By the way… I have no faint idea how this result is possible. Crystallisation by reheating each upper layer? Some kind of annealing-hardening. I think there is chance you just explored a phenomena in 3D printing! I think it worth to do some further experimenting.

  20. Roger Hogg says:

    Hey. Try this. Set your infill feed to an odd number like 89%. Now edit the code. Insert a G4 P250 before each G1 F1234 or what ever it is. This creates a spot weld dwell point. Much stronger layers. I would like to see the results. Works for me.

  21. ChrumkavySuchar says:

    I have idea, MAYBE , while travelling to next part -> the retracted material in the nozzle gets more melted / more hotter , and when extruded on the part, it will stick to layer better ?

  22. DurantePT says:

    Very interesting results! It really shouldn't matter, and I doubt it's the reason for the unexpected results, but perhaps for testing something like this you should print the "single" parts at the same 5-point locations on the print bed instead of printing them all in the center.

  23. Greg El says:

    As shown in this scientific paper http://fullcontrolgcode.com/wp-content/uploads/2020/07/Author-version-Interlayer-bonding-has-bulk-material-strength-in-extrusion-additive-manufacturing-New-understanding-of-anisotropy.pdf the main factor affecting interlayer bonding is the surface area between the extruded lines of each layer. When you use the minimum layer time option you slow down and give some time for the already extruded material to solidify and provide a good "flat" or "stable" surface for the next layer's extrusion line to be laid upon. In single object printing the material is not solid enough, because the 8-9 seconds layer time is so short the material has not formed a hard "flat"/"stable" surface to accept the next layer of material, it is still soft. In multiple objects, 40+ seconds means that the material is solid/hard enough and the next layer is printed on a more stable surface resulting in slightly increased contact surface area between extrusion lines. Your testing shows about 10% more surface area. How much energy/heat remains in the previous layer does not impact interlayer bonding, because I don't think in FDM we are "heat welding" the material to itself. Soft material if affected and made "wavey" by even hotter material above it. That is why for example the overhang in the front of a 3D Benchy is deformed if the heated bed temperature is too high. The radiating heat from the bed keeps the already printed material soft and the next layers affect it. Also I think the single prints have a less clean outer surface on the 10mm diameter segment. To try and summarize "Cooling down means solid/hard/stable base surface->more surface area between extrusion lines of previous(base) and following layer->slightly better interlayer bonding".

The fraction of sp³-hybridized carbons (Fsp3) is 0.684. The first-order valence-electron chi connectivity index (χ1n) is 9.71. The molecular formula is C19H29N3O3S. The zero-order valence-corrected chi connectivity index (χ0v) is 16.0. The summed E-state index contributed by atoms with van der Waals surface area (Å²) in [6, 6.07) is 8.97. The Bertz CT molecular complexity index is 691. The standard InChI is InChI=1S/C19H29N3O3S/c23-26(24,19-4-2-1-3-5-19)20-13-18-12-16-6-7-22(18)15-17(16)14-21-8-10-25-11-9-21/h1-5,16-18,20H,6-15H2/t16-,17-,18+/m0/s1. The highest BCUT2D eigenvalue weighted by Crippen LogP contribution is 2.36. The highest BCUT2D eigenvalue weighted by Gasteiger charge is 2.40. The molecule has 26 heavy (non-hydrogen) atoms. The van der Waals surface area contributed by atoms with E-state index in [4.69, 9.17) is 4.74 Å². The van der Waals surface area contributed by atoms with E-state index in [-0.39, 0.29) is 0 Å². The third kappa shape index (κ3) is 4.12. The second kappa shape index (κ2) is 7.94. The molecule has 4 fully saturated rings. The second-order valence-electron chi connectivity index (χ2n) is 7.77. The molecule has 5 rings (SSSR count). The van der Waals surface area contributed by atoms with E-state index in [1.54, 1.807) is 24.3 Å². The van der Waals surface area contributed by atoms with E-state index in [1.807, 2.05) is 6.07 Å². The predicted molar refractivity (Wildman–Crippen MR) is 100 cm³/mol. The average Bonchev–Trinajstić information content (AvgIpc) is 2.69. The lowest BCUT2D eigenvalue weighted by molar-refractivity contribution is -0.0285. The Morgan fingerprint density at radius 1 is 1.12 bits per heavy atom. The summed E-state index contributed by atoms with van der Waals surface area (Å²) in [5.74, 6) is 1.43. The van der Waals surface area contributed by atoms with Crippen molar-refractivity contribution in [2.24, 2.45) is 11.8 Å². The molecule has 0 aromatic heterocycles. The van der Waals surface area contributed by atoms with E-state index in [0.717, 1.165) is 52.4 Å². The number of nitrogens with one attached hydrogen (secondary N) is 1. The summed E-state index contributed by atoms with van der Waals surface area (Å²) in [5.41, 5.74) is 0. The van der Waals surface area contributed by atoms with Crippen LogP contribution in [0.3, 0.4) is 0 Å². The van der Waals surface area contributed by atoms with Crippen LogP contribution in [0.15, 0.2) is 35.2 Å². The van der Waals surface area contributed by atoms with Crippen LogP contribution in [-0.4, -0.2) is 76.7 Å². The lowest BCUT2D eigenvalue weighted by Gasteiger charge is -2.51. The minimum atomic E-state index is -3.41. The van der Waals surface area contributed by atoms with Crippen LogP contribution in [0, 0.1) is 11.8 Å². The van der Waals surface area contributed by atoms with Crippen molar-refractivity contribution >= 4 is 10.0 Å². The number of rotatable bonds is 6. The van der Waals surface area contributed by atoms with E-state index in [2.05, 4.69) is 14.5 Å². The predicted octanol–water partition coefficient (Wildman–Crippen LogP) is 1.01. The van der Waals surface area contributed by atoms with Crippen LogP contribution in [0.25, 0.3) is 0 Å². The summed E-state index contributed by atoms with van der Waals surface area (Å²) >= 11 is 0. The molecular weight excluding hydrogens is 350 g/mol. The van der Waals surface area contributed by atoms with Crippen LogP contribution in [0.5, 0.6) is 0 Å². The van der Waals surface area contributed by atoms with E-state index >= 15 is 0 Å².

24. Stewe 99 says:

    Hello Igor. Thanks for share this info for us. What do you thing what happening if U will playing with the minimal layer time? ( ex: setup the slicer software : layer time under 15s –> the printing speed will automaticly decrease till not reach the 15s ) It can help for the small cross sections or not?

  25. Diego vD says:

    I did not expect that. We need a specialist on FDM materials who would know about layer adhesion, cristalisation point (T°), cooling, time spent on the bed… and other factors I am not aware of.
    Thank you for your time and effort !